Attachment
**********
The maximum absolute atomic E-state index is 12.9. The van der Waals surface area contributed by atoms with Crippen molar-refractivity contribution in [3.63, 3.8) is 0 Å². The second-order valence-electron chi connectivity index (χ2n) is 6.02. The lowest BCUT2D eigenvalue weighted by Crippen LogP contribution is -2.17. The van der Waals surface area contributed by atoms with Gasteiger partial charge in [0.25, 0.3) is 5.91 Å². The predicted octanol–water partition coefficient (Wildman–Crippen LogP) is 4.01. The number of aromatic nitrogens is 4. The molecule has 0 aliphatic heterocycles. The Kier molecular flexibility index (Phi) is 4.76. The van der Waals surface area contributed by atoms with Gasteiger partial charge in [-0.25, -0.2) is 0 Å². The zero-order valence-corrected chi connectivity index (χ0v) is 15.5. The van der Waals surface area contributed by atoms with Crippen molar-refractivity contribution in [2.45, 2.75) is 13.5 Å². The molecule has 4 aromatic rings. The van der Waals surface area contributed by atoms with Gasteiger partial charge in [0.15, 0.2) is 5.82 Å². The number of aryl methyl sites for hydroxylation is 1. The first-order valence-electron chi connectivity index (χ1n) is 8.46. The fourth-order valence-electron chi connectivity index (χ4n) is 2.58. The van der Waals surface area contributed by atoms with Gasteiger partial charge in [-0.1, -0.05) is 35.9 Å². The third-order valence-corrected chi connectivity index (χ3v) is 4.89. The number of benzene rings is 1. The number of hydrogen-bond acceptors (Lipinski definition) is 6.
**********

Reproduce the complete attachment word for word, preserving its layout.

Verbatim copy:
The maximum absolute atomic E-state index is 12.9. The van der Waals surface area contributed by atoms with Crippen molar-refractivity contribution in [3.63, 3.8) is 0 Å². The second-order valence-electron chi connectivity index (χ2n) is 6.02. The lowest BCUT2D eigenvalue weighted by Crippen LogP contribution is -2.17. The van der Waals surface area contributed by atoms with Gasteiger partial charge in [0.25, 0.3) is 5.91 Å². The predicted octanol–water partition coefficient (Wildman–Crippen LogP) is 4.01. The number of aromatic nitrogens is 4. The molecule has 0 aliphatic heterocycles. The Kier molecular flexibility index (Phi) is 4.76. The van der Waals surface area contributed by atoms with Gasteiger partial charge in [-0.25, -0.2) is 0 Å². The zero-order valence-corrected chi connectivity index (χ0v) is 15.5. The van der Waals surface area contributed by atoms with Crippen molar-refractivity contribution in [2.45, 2.75) is 13.5 Å². The molecule has 4 aromatic rings. The van der Waals surface area contributed by atoms with Gasteiger partial charge in [0.15, 0.2) is 5.82 Å². The number of aryl methyl sites for hydroxylation is 1. The first-order valence-electron chi connectivity index (χ1n) is 8.46. The fourth-order valence-electron chi connectivity index (χ4n) is 2.58. The van der Waals surface area contributed by atoms with Gasteiger partial charge in [-0.1, -0.05) is 35.9 Å². The third-order valence-corrected chi connectivity index (χ3v) is 4.89. The number of benzene rings is 1. The number of hydrogen-bond acceptors (Lipinski definition) is 6.